Wednesday, December 22nd, 2010

I was very excited when the Diaspora project was announced eight months ago and its initiators raised $200,000 within just a few weeks: The ‘social web’ will become a distributed system at last! My dream of the Web 3.0 will soon come true!

Then, in September, the first preview release was published. I didn’t have the time to try it out myself, but one thing became obvious very soon: The developers had completely missed their goal to build a secure alternative to Facebook that really respects and protects its users’ privacy—the system had a whole lot of really bad security issues. In a software project that claims to be so clearly focused on security and independence from central instances, data security must actually have such a high priority right from the beginning that things like “anyone can take full control anyone else’s user account” simply never happen. Security is not something that just happens, nor is it just another feature that you can add to an existing system whenever you like.

No support

At least the developers managed to close security issues that Patrick McKenzie and others had found in the preview release before publishing the ‘consumer alpha’ version. They did not at all remove my doubts about the imminent breakthrough though. Here’s an example why:

Users typing the address ‘’ into a Microsoft Internet Explorer address bar were getting a blank page with a hint saying ‘Diaspora doesn’t support you…’ at the top and another one, stating that only secure content was currently being displayed, at the bottom.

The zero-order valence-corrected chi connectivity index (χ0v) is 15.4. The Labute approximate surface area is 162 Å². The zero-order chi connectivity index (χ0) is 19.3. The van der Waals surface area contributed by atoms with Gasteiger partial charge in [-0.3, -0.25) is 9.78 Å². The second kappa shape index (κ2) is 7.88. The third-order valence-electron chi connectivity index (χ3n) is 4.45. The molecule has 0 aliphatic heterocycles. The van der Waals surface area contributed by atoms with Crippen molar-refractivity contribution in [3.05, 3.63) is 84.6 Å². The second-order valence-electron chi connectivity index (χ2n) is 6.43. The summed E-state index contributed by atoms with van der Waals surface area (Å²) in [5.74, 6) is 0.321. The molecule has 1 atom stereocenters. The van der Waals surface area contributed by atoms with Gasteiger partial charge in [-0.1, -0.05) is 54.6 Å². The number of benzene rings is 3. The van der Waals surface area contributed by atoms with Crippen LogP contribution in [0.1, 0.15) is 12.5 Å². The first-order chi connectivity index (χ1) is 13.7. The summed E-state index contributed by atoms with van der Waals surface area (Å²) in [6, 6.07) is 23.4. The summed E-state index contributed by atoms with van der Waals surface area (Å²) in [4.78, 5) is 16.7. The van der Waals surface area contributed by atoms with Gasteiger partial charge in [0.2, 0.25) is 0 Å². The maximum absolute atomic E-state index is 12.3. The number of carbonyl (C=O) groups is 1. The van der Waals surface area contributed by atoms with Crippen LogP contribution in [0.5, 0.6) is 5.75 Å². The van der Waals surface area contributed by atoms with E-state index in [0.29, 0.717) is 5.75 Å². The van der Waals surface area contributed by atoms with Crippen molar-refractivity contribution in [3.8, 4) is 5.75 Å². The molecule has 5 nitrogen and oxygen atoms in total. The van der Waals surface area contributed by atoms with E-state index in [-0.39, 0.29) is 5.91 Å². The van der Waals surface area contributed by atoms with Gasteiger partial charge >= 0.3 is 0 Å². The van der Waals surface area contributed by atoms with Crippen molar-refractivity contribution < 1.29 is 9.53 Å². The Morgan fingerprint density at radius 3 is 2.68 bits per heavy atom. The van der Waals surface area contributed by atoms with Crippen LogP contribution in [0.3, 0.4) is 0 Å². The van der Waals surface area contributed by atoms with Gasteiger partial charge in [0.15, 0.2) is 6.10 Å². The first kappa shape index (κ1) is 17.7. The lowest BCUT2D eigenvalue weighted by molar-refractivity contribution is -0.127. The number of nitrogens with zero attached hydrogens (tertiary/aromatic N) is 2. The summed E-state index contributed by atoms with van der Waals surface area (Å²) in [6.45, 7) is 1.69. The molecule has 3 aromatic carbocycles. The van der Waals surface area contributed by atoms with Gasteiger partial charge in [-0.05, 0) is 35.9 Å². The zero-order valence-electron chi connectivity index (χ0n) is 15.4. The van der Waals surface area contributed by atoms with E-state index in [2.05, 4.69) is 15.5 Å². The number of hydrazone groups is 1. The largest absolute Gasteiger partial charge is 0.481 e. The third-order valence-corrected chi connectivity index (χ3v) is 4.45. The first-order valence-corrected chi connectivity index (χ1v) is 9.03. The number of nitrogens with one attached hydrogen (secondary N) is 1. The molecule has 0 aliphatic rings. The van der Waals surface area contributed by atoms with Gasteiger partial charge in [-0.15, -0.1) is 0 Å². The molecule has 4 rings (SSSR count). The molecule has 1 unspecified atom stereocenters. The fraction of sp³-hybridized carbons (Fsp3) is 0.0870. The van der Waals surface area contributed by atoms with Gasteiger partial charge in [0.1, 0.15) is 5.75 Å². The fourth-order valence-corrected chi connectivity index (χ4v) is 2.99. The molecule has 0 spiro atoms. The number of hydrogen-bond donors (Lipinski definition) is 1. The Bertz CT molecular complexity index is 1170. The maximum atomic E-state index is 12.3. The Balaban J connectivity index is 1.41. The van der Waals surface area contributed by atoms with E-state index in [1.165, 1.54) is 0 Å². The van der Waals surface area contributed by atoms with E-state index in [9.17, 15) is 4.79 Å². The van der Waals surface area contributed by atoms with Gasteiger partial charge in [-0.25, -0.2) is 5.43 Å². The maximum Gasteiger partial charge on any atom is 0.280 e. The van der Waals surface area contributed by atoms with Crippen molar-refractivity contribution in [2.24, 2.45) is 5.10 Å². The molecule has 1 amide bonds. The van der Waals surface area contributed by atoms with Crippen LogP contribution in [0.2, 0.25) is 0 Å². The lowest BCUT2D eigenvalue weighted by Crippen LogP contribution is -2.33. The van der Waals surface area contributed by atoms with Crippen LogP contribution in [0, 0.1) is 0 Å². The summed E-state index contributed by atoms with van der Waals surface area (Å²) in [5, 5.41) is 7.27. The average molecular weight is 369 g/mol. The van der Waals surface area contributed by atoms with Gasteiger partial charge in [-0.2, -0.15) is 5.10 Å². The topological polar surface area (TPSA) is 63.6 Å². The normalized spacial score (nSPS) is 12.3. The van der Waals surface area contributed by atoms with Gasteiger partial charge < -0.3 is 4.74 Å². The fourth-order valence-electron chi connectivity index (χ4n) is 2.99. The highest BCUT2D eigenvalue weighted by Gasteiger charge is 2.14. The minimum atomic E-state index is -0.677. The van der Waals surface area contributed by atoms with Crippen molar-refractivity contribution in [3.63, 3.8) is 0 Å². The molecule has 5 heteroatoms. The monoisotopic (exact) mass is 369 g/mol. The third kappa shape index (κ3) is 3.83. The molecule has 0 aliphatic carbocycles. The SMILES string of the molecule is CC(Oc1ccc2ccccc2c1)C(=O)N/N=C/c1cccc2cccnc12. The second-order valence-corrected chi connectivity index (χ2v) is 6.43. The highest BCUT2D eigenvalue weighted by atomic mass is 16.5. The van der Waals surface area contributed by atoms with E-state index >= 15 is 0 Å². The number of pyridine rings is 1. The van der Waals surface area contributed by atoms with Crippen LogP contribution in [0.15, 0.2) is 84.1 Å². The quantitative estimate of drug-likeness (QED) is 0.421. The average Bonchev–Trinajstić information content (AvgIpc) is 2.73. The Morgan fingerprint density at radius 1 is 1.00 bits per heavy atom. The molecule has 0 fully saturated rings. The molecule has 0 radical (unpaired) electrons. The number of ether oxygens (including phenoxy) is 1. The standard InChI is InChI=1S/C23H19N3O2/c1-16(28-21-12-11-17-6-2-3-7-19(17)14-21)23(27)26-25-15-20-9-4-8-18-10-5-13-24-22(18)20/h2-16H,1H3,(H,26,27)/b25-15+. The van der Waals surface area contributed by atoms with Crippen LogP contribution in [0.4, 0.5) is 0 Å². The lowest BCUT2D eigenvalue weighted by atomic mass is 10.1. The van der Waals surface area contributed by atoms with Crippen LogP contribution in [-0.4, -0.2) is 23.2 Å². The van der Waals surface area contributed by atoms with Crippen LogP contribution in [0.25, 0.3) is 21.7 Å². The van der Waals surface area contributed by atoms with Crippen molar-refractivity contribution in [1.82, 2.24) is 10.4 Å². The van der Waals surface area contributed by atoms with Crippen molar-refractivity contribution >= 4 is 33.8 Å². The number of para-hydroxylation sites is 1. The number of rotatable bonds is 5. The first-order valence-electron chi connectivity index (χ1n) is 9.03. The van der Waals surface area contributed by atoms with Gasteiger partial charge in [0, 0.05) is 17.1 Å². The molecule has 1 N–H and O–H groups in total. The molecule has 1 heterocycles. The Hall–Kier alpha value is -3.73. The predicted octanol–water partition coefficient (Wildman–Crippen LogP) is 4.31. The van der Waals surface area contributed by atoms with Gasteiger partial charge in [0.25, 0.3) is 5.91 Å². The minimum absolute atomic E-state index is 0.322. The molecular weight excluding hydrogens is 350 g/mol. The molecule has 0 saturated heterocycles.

In order to understand what had happened there, one had to take a closer look and to be familiar with the basics of SSL enryption. The Diaspora software classified each page request depending on the browser used, marking Internet Explorer as ‘bad’ and (probably) anything else as ‘good’. Users of the latter were getting the actual page; Internet Explorer users were instead seeing an advertisement for Google Chrome Frame—a piece of software that can be plugged into Internet Explorer so that it basically becomes Google Chrome inside an Internet Explorer window—on a page titled “Diaspora doesn’t support your browser”, which was shortened to the somewhat unfriendly message “Diaspora doesn’t support you…” due to default browser tab width. Additionally, it seems the Diaspora developers apparently hadn’t even bothered trying it out at all—otherwise they would have noticed that the default security settings in Internet Explorer prevent non-encrypted (HTTP) content from being displayed within an encrypted (HTTPS) page (hence the blank page with the ‘secure content’ hint).

One click on the ‘Show all content’ button (or some changes in the Internet Explorer security settings) later, the user was allowed to see the Google Chrome Frame advertisement in its full glory.

Sure, one might say that Microsoft should rather have stayed out of the browser marked altogether instead of publishing eight major releases of a piece of software that gave lots of grief to web developers during the past 15 years with its weird interpretation of web standards (and made fraudsters who wanted to spread malware happy with its fundamentally broken security concept). But:

No ideas

There is another aspect why I don’t really believe in Diaspora’s success. As my friend Wolfgang put it recently on Twitter, “Diaspora is like the KDE desktop: the open source imitation of a commercial product without a vision of its own.” Diaspora doesn’t do anything substantial that hasn’t already been standard functionality on Facebook, Myspace, Orkut long before. They even ignored the opportunity to apply the concept of asymmetric subscriptions—which has proven to work very well on Flickr and Twitter—to a ‘classic’ social networking platform without crippling it like Facebook did with its ‘likes’ and ‘pages’. (Michael ‘mspro’ Seemann explained a few weeks ago why this would be so essential.)